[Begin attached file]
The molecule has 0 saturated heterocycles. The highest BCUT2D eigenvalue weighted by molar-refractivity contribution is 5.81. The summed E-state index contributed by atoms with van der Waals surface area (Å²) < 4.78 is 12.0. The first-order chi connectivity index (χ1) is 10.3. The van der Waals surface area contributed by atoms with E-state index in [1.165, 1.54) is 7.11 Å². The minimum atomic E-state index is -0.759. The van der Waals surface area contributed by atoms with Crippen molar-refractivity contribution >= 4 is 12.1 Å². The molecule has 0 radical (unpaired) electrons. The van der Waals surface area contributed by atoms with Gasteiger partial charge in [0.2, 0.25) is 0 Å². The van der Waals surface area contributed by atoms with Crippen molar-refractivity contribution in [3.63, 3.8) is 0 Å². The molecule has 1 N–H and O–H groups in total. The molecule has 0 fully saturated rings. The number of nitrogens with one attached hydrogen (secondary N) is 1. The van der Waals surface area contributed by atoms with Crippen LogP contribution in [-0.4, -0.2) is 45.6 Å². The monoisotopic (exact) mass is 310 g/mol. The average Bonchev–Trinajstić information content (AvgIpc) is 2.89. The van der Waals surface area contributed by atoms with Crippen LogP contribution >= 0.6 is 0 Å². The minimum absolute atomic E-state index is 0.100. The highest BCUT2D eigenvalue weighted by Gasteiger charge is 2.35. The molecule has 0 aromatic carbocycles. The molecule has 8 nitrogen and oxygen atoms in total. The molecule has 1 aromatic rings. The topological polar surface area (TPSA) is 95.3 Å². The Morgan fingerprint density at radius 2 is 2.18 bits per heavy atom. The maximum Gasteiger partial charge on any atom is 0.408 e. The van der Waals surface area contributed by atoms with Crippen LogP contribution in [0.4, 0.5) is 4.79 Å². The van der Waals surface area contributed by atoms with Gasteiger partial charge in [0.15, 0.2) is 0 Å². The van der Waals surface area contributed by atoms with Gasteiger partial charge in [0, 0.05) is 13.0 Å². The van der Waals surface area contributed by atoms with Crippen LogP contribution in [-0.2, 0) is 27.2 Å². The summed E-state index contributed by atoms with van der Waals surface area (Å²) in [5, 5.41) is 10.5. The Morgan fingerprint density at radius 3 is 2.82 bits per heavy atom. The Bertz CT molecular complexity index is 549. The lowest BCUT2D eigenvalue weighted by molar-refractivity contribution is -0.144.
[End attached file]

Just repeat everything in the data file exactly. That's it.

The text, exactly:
The molecule has 0 saturated heterocycles. The highest BCUT2D eigenvalue weighted by molar-refractivity contribution is 5.81. The summed E-state index contributed by atoms with van der Waals surface area (Å²) < 4.78 is 12.0. The first-order chi connectivity index (χ1) is 10.3. The van der Waals surface area contributed by atoms with E-state index in [1.165, 1.54) is 7.11 Å². The minimum atomic E-state index is -0.759. The van der Waals surface area contributed by atoms with Crippen molar-refractivity contribution >= 4 is 12.1 Å². The molecule has 0 radical (unpaired) electrons. The van der Waals surface area contributed by atoms with Gasteiger partial charge in [0.2, 0.25) is 0 Å². The van der Waals surface area contributed by atoms with Crippen molar-refractivity contribution in [3.63, 3.8) is 0 Å². The molecule has 1 N–H and O–H groups in total. The molecule has 0 fully saturated rings. The number of nitrogens with one attached hydrogen (secondary N) is 1. The van der Waals surface area contributed by atoms with Crippen LogP contribution in [-0.4, -0.2) is 45.6 Å². The monoisotopic (exact) mass is 310 g/mol. The average Bonchev–Trinajstić information content (AvgIpc) is 2.89. The van der Waals surface area contributed by atoms with Crippen LogP contribution >= 0.6 is 0 Å². The minimum absolute atomic E-state index is 0.100. The highest BCUT2D eigenvalue weighted by Gasteiger charge is 2.35. The molecule has 0 aromatic carbocycles. The molecule has 8 nitrogen and oxygen atoms in total. The molecule has 1 aromatic rings. The topological polar surface area (TPSA) is 95.3 Å². The Morgan fingerprint density at radius 2 is 2.18 bits per heavy atom. The maximum Gasteiger partial charge on any atom is 0.408 e. The van der Waals surface area contributed by atoms with Crippen LogP contribution in [0.4, 0.5) is 4.79 Å². The van der Waals surface area contributed by atoms with Gasteiger partial charge in [0.15, 0.2) is 0 Å². The van der Waals surface area contributed by atoms with Gasteiger partial charge in [0, 0.05) is 13.0 Å². The van der Waals surface area contributed by atoms with Crippen LogP contribution in [-0.2, 0) is 27.2 Å². The summed E-state index contributed by atoms with van der Waals surface area (Å²) in [5, 5.41) is 10.5. The Morgan fingerprint density at radius 3 is 2.82 bits per heavy atom. The Bertz CT molecular complexity index is 549. The lowest BCUT2D eigenvalue weighted by molar-refractivity contribution is -0.144.